|A good read.|
In the US eggs are washed, in the EU it is illegal to sell a washed egg unless it is pasteurised. The US store eggs in a fridge not so in the EU. Washing an egg removes the cuticle which is a natural protective coating, this allows all manner of pathogens to pass into the egg, fridges are a good source of contamination, storing an egg in the egg compartment of a fridge which is nearly always in the door of the fridge subjects the egg to a variation of temperature which can cause the shell to effervesce, allowing even more contamination. Yet pastured hens are not encouraged, pastured eggs are rather different from 'Free Range' which normally describes a system where 4000+ birds are kept in one house with access to pasture. Pastured hens are birds who live in small flocks, in the case of Joel, the house being moved daily, yet these eggs can't be sold to any food outlet only directly to the end consumer, the same law applies in the EU. unless you are registered as a producer. I know which one I would feel safer with.
The US has now removed the ban on imports of Irish beef, the discerning American consumer wants 'Grass Fed beef' they do not want feed lot beef, and who can blame them, but to supply this market from Irish beef when there are many US small farmers producing grass fed beef is crazy. It might be good for Ireland but it is not good for the small US farmer. So why don't the US farmers give the discerning consumer what they want? Food safety laws. In the US unless you have an animal slaughtered in a Federal abattoir that animal can not be taken across state lines. Many states only have state abattoirs, so the beef is safe to eat in that state but deemed unsafe if sold into another state. Crazy.
The UK has a major problem with campylobacter in their chicken supply, with 80% of the chickens tested showing positive, this might also apply to Ireland, if so its being kept quiet. There are just a hand full of poultry slaughter houses left in the UK ( I think it's six) and most table chicken will have come from battery houses. I would be very interested to know if small free range chicken units are also contaminated, I suspect not. We eat our own produced chickens and have never had any tummy bugs, but I can guarantee that if we had chicken in a restaurant we would feel the effects, it is something that I never have or would eat in a restaurant, I just do not trust mass produced food, but I would have no problem eating at friends who serve their own chicken.
To me it stands to reason that if you are buying or eating locally produced meat you will know where it has come from, it will have been killed on farm or at a local butchers. It has not travelled heaven knows how many miles and handled by so many people.
For anyone wanting to know the real truth about food safety I can recommend this book, it is a good read, frustrating but funny, and it is equally applicable to the EU as well as the US.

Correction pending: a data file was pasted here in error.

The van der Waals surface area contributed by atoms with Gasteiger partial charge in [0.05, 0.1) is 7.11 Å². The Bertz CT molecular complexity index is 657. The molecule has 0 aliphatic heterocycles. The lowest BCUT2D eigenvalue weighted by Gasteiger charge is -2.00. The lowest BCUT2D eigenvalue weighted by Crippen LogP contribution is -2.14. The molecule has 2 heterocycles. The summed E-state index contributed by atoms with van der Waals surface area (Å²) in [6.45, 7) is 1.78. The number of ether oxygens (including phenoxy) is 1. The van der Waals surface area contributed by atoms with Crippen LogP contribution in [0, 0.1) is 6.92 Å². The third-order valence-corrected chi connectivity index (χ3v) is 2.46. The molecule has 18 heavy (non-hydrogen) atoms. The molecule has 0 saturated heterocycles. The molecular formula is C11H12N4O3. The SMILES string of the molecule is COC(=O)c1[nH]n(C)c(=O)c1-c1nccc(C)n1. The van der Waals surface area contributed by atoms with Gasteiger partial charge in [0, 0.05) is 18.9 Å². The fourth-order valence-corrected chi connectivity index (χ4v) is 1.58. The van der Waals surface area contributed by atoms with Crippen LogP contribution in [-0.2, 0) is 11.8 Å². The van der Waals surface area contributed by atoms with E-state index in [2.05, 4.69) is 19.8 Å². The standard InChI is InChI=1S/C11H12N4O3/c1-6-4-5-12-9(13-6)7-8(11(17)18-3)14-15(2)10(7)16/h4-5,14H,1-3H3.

Keeping poultry is never easy, although we have a large population of foxes in the area we have never lost a bird to one, this we put down to the electric poultry fencing, we have four 50 m rolls protecting the birds against the fox, this has worked even when the fence has not been switched on, a fox gets a belt and learns. Not so with the mink, the mink may get a belt but it will be back, it only takes human error, like forgetting to turn the fencing back on after bird feeding or egg collection and the mink will take full advantage of the opportunity. We have had three attacks in as many weeks, the first attack was at night, the mink got through a 35mm gap at the top of the house and killed six birds. Mink don't eat the bird they just kill by puncturing the neck, Simon found the birds the next morning when he went to let them out. The second attack was at dusk, between giving the birds their grain scratch feed and looking them up half an hour later, the birds had already gone to roost, the mink attacked leaving three more dead birds behind. In both cases the fencing was not on. Time to take stock. Each time the paddocks were entered the fencing had to be turned off, it is easy to get distracted and forget to turn it back on again. With the reduced stock the paddocks were rearranged, extra fencing bought and a main paddock gate made. The fencing is now doubled, two rolls on each section and each paddock contained within the outer boundary has it's own gate way. However, between the time of creating what we hoped would be Fort Knox and a ten minute tea break once again the fencing had been left off, once again the mink struck in broad daylight killing a La Bresse pullet who had just come into lay.
|A quick poke just to make sure.|
Traps have now been set, a total of five I think, the electric fence no longer has to be turned off to get into the runs and we have invested in a vermin killer in the form of a Jack Russell puppy.
|An object of curiosity.|
|Time for siesta.|
|Do I eat it or clean it?|
Mink are deadly creatures, they are not a native species, they were released from fur farms when the bottom dropped out of the fur market, not to mention the actions of the Animal Liberationists. If you trap a mink you must be prepared to kill it, it is illegal to release it, they devastated wild life,
|At least the blue tits have survived the mink.|
Things are growing in the garden, bulbs are showing their leaves,
|A three year wait,but worth it.|
We still have an abundance of vegetables growing, it has been very mild so far this winter although rather wet since Christmas, but the days are getting longer.